JAN 28, 2020
This study assessed the efficacy of recombinant human nerve growth factor therapy cenegermin (Oxervate) for neurotrophic keratopathy.
The NGF0214 study was a multicenter, randomized, double-masked, vehicle-controlled clinical trial. Researchers randomized 48 patients from 11 U.S. sites to either 20 μg/ml cenegermin or vehicle eye drops. Patients received 6 drops each day for 8 weeks and were followed for 24 weeks.
Cenegermin treatment led to higher rates of corneal healing than vehicle in cases of neurotrophic keratopathy associated with nonhealing corneal defects. The authors note that the conservative measure of corneal healing showed significance as early as week 4, and by week 8, 65% of the cenegermin and 17% of the control groups achieved 0 mm of lesion staining with no other residual staining. Reflex tearing (which may reflect corneal sensitivity or nerve function not detectable by Cochet-Bonnet esthesiometer) exhibited trends favoring cenegermin treatment, but did not reach significance. Adverse events with treatment were generally local, mild and transient.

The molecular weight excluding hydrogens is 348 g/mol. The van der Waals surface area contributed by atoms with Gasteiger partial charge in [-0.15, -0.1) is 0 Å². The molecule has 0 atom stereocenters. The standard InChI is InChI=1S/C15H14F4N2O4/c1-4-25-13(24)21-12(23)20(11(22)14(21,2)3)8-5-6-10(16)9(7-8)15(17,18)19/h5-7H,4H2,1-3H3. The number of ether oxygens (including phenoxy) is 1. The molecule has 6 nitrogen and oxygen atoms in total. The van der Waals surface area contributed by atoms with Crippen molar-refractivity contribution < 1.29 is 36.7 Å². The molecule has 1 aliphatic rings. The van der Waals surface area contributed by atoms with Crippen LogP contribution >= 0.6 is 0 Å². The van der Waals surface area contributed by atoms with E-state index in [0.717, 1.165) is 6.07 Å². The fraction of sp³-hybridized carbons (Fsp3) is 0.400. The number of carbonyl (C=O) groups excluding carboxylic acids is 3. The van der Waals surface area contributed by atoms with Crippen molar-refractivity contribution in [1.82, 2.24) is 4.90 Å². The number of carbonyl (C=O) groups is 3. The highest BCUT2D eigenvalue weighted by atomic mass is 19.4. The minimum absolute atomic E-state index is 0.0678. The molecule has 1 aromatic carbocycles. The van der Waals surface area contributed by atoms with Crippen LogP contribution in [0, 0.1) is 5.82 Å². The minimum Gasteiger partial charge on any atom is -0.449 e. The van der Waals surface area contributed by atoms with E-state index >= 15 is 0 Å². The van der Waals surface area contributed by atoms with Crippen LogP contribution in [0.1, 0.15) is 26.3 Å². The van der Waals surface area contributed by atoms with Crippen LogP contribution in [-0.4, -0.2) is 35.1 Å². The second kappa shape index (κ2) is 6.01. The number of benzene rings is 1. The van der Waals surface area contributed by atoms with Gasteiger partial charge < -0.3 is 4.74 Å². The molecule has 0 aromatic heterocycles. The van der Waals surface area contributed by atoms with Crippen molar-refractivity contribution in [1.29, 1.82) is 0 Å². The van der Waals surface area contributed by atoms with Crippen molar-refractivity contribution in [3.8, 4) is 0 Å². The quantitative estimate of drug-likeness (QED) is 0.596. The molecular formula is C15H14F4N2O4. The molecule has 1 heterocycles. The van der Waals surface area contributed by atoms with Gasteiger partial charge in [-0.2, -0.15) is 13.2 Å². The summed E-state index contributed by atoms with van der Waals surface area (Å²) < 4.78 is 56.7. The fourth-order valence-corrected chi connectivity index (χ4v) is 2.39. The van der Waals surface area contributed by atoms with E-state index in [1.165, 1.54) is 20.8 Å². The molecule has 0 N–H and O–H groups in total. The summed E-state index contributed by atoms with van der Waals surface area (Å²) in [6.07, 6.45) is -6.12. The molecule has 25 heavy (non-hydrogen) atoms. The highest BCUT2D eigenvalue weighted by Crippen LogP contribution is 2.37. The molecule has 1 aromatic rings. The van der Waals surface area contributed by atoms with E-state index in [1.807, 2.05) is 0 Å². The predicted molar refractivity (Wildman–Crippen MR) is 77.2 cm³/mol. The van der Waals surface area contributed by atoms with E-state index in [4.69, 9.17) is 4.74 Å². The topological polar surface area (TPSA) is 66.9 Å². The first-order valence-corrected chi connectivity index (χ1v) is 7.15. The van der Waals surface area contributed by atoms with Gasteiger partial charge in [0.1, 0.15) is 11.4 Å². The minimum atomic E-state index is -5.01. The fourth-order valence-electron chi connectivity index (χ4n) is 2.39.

Neither the phase 2 REPARO trial nor the current NGF0214 study showed statistically significant improvements in visual acuity measures. It is difficult to form conclusions on the relative efficacy of cenegermin treatment on cases of neurotrophic keratopathy from other etiologies not studied here.
Various conditions (e.g., ocular herpetic infection, ocular or neurologic surgery, trauma, diabetes and dry eye disease) are associated with neurotrophic keratopathy. Cenegermin treatment showed higher rates of corneal healing, which may benefit the underlying cause of these conditions. This treatment will provide physicians with another tool in their armamentarium besides bandage contact lenses tarsorrhaphy, amniotic membrane transplantation and conjunctival flap.